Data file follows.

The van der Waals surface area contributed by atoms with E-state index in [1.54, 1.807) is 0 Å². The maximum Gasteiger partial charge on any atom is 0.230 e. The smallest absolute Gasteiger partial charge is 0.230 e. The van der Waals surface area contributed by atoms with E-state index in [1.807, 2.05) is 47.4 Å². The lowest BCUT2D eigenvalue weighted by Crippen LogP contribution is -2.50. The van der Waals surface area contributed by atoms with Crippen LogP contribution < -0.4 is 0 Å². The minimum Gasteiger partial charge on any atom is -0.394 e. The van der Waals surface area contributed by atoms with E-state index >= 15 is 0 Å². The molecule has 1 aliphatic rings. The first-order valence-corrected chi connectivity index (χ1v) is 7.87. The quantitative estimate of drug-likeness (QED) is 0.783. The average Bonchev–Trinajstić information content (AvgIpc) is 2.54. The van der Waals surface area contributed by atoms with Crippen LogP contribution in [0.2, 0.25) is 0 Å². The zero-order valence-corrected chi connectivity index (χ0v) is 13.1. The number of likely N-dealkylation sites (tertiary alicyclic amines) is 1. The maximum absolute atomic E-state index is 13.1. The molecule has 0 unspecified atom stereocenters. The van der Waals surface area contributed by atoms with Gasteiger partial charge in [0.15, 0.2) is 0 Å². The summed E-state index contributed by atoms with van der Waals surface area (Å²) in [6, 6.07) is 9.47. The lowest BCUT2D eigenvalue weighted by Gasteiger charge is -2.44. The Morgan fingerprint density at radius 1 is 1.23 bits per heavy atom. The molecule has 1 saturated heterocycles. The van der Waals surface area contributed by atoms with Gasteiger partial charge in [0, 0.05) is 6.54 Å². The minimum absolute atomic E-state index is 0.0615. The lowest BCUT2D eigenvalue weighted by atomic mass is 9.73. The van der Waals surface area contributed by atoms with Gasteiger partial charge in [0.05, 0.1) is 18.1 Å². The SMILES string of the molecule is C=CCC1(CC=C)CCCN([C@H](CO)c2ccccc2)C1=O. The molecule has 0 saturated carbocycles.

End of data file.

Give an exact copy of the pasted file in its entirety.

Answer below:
The van der Waals surface area contributed by atoms with E-state index in [1.54, 1.807) is 0 Å². The maximum Gasteiger partial charge on any atom is 0.230 e. The smallest absolute Gasteiger partial charge is 0.230 e. The van der Waals surface area contributed by atoms with E-state index in [1.807, 2.05) is 47.4 Å². The lowest BCUT2D eigenvalue weighted by Crippen LogP contribution is -2.50. The van der Waals surface area contributed by atoms with Crippen LogP contribution < -0.4 is 0 Å². The minimum Gasteiger partial charge on any atom is -0.394 e. The van der Waals surface area contributed by atoms with E-state index >= 15 is 0 Å². The molecule has 1 aliphatic rings. The first-order valence-corrected chi connectivity index (χ1v) is 7.87. The quantitative estimate of drug-likeness (QED) is 0.783. The average Bonchev–Trinajstić information content (AvgIpc) is 2.54. The van der Waals surface area contributed by atoms with Crippen LogP contribution in [0.2, 0.25) is 0 Å². The zero-order valence-corrected chi connectivity index (χ0v) is 13.1. The number of likely N-dealkylation sites (tertiary alicyclic amines) is 1. The maximum absolute atomic E-state index is 13.1. The molecule has 0 unspecified atom stereocenters. The van der Waals surface area contributed by atoms with Gasteiger partial charge in [0.15, 0.2) is 0 Å². The summed E-state index contributed by atoms with van der Waals surface area (Å²) in [6, 6.07) is 9.47. The lowest BCUT2D eigenvalue weighted by Gasteiger charge is -2.44. The Morgan fingerprint density at radius 1 is 1.23 bits per heavy atom. The molecule has 1 saturated heterocycles. The van der Waals surface area contributed by atoms with Gasteiger partial charge in [0, 0.05) is 6.54 Å². The minimum absolute atomic E-state index is 0.0615. The lowest BCUT2D eigenvalue weighted by atomic mass is 9.73. The van der Waals surface area contributed by atoms with Gasteiger partial charge in [0.05, 0.1) is 18.1 Å². The SMILES string of the molecule is C=CCC1(CC=C)CCCN([C@H](CO)c2ccccc2)C1=O. The molecule has 0 saturated carbocycles.